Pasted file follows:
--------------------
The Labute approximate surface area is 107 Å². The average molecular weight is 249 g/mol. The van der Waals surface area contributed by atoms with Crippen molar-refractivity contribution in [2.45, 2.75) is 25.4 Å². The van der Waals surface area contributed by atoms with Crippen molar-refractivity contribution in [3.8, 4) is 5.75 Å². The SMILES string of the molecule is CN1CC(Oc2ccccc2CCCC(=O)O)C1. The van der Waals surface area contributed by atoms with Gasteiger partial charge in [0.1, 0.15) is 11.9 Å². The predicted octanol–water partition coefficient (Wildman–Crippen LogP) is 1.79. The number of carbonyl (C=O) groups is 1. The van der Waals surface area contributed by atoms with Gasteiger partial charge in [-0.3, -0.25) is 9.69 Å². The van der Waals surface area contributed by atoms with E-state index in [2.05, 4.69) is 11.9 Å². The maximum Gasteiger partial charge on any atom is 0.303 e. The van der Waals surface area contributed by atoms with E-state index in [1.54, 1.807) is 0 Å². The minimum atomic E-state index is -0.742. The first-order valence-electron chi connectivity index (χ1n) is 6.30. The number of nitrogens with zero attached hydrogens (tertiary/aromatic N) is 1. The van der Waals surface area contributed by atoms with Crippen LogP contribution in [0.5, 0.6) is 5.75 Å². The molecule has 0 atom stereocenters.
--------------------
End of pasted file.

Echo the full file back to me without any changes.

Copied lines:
The Labute approximate surface area is 107 Å². The average molecular weight is 249 g/mol. The van der Waals surface area contributed by atoms with Crippen molar-refractivity contribution in [2.45, 2.75) is 25.4 Å². The van der Waals surface area contributed by atoms with Crippen molar-refractivity contribution in [3.8, 4) is 5.75 Å². The SMILES string of the molecule is CN1CC(Oc2ccccc2CCCC(=O)O)C1. The van der Waals surface area contributed by atoms with Gasteiger partial charge in [0.1, 0.15) is 11.9 Å². The predicted octanol–water partition coefficient (Wildman–Crippen LogP) is 1.79. The number of carbonyl (C=O) groups is 1. The van der Waals surface area contributed by atoms with Gasteiger partial charge in [-0.3, -0.25) is 9.69 Å². The van der Waals surface area contributed by atoms with E-state index in [2.05, 4.69) is 11.9 Å². The maximum Gasteiger partial charge on any atom is 0.303 e. The van der Waals surface area contributed by atoms with E-state index in [1.54, 1.807) is 0 Å². The minimum atomic E-state index is -0.742. The first-order valence-electron chi connectivity index (χ1n) is 6.30. The number of nitrogens with zero attached hydrogens (tertiary/aromatic N) is 1. The van der Waals surface area contributed by atoms with Crippen LogP contribution in [0.5, 0.6) is 5.75 Å². The molecule has 0 atom stereocenters.